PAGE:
2. Michael E Kerpan February 25, 2022 at 18:31

    I finally got around to watching this. My first thought was … the English title seems wrong. I would bet that a more accurate reflection of the Japanese title would be “Loving Asteroids”. “Asteroid in Love” makes little sense. 😉

    To me this was a good slice of life series — not a top favorite but pleasant, entertaining and informative. The characters were enjoyable to follow. I’m always bothered a bit by the “child stays behind while parents move” motif — especially here (where it is not part of the student’s last year at issue — but 2 full school years). But this was one of my few conceptual niggles. Not sure why contemporary reviewers would have been so negative (even reading your other pieces on this, it makes little sense). At its worst, this might seem to be an inoffensive sweet show that was not “essential” — but vitriol? In any event, I long ago decided that I give little credence to reviews by folks whose opinions I trust (and whose standards I understand even if I do not fully share).

    I note that while more manga volumes have been published, no official translations have appeared — and much of the new material has not even gotten fan-subbed yet. So it is impossible to find out the “end of the story” (even assuming the manga has ended — which is also not clear).

    In any event, this is a show I’m glad I watched. One of my high school clubs was the Science Club, after all. And I was a geology fan from my early youth (one of my uncles eventually became the State Hydrologist of Pennsylvania — and he was a mentor).


    • infinitezenith February 27, 2022 at 22:04

      The English title does sounds a little unusual upon scrutiny, and with what Koisuru Asteroid deals with, I feel that something like “An Asteroid’s Love Story” would be more fitting (if lengthy) as a translation. The rationale is that 恋する小惑星 (Hepburn Koisuru Shōwakusei) is actually similar to how I’d see a Chinese equivalent (小行星的戀愛, jyutping siu2 hang4 sing1 dik1 lyun2 ngoi3). While my Japanese knowledge isn’t quite so deep, I do know that in Chinese, we have implicit meanings that arise as a result of context. “戀愛” on its own simply refers to a state of being in love. That we are referring to “小行星” suggests that the asteroids are “in love”, hence the existing English translation, and applying this to Japanese, I believe that the implicit meaning of the title is that this is a tale of their love. I imagine that the title Koisuru Asteroid was chosen to be in keeping with simple and memorable Manga Time Kirara titles, and the translation was a bit more of a literal attempt at things.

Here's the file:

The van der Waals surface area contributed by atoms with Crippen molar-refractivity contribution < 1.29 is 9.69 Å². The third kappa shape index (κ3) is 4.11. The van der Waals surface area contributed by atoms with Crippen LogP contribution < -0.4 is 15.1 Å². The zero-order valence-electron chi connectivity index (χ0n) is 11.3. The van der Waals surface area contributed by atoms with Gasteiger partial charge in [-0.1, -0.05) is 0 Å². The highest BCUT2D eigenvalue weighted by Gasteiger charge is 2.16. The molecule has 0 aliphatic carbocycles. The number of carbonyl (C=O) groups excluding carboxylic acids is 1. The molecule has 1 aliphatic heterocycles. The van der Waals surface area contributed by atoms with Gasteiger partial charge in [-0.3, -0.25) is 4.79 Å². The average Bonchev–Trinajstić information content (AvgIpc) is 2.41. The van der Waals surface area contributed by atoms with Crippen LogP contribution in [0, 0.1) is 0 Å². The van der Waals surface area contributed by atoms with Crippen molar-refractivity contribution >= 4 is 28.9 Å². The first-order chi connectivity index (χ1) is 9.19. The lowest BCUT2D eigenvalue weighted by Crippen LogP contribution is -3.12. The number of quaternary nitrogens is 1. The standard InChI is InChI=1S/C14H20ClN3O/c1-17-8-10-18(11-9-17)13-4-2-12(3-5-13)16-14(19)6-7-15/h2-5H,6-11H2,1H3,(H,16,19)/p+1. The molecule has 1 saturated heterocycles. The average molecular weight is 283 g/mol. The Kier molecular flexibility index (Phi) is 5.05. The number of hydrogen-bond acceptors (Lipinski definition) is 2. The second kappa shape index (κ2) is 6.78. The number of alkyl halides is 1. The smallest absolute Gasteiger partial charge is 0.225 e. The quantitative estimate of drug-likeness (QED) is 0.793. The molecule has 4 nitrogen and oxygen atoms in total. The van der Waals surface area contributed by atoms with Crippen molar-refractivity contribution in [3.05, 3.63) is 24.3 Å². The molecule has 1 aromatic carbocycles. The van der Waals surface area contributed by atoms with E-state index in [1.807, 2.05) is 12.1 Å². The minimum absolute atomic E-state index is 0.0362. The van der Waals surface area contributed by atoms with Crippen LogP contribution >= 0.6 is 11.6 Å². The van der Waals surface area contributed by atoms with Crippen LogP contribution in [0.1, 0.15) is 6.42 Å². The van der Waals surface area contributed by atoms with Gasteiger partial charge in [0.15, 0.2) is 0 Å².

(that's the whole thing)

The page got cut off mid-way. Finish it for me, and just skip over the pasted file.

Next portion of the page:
Manga Time Kirara series have a history of maintaining a light and fluffy tone throughout their run, occasionally employing storytelling clichés to drive drama and suspense in the story, but having been around the block for stories like these, I can say with confidence that, at least for me, I’ve never found the approach to be too distracting so long as it was done for a valid reason (e.g. showing that Ao and Mira’s determination is such that they are willing to think outside the box to ensure they can fulfil their promises even when circumstances threaten to derail thing).

      The hatred directed at Koisuru Asteroid during and after its airing was particularly strong for no reason I could discern. From what I did gather, people felt shafted the lack of yuri in the story, but because this alone isn’t really an “objective” reason (it is valid as a subjective reason provided one explains their initial expectations), it was somehow deemed necessary to tear down this show’s presentation of the sciences (conveniently ignoring that Koisuru Asteroid did get all of the science right). At the end of the day, it’s perfectly fine to follow one’s own judgement and dislike something, but there is an issue if one feels their dislike of a series is so great they feel compelled to denigrate those who liked said series or, even the creators themselves. I myself was permanently banned from MyAnimeList for penning a piece about why their specific criticisms did not stand up to scrutiny, and similarly, have never received any sort of response as to why slice-of-life anime should be harshly regarded. As you indicate, there is little value in trifling with such individuals.

      As far as I can tell, there are four volumes of the manga, which is still ongoing. The story is proceeding very slowly, and I imagine it would be some time before the full story in Koisuru Asteroid is: this is definitely one of the more obscure series out there, and to the best of my knowledge, no publisher has secured the English-language rights for the manga as of yet.

      I’m glad to hear that you had a good time with Koisuru Asteroid: it’s definitely a wonderful presentation of the sciences and while my high school had no such equivalent, I do remember participating in the local youth science fairs as a middle school student. Similarly, I’ve always enjoyed reading books on geology and astronomy alike as a child. In fact, I still use the astronomy binoculars I asked my parents for years and years ago – they ended up gifting me a pair of Bushnell 10×25 ultra-compact roof-prism binoculars for my 8th birthday. It’s always nice to hear stories of how people retain their interests in sciences, and the mentor figures in our lives that nurture such an valuable, useful interest 🙂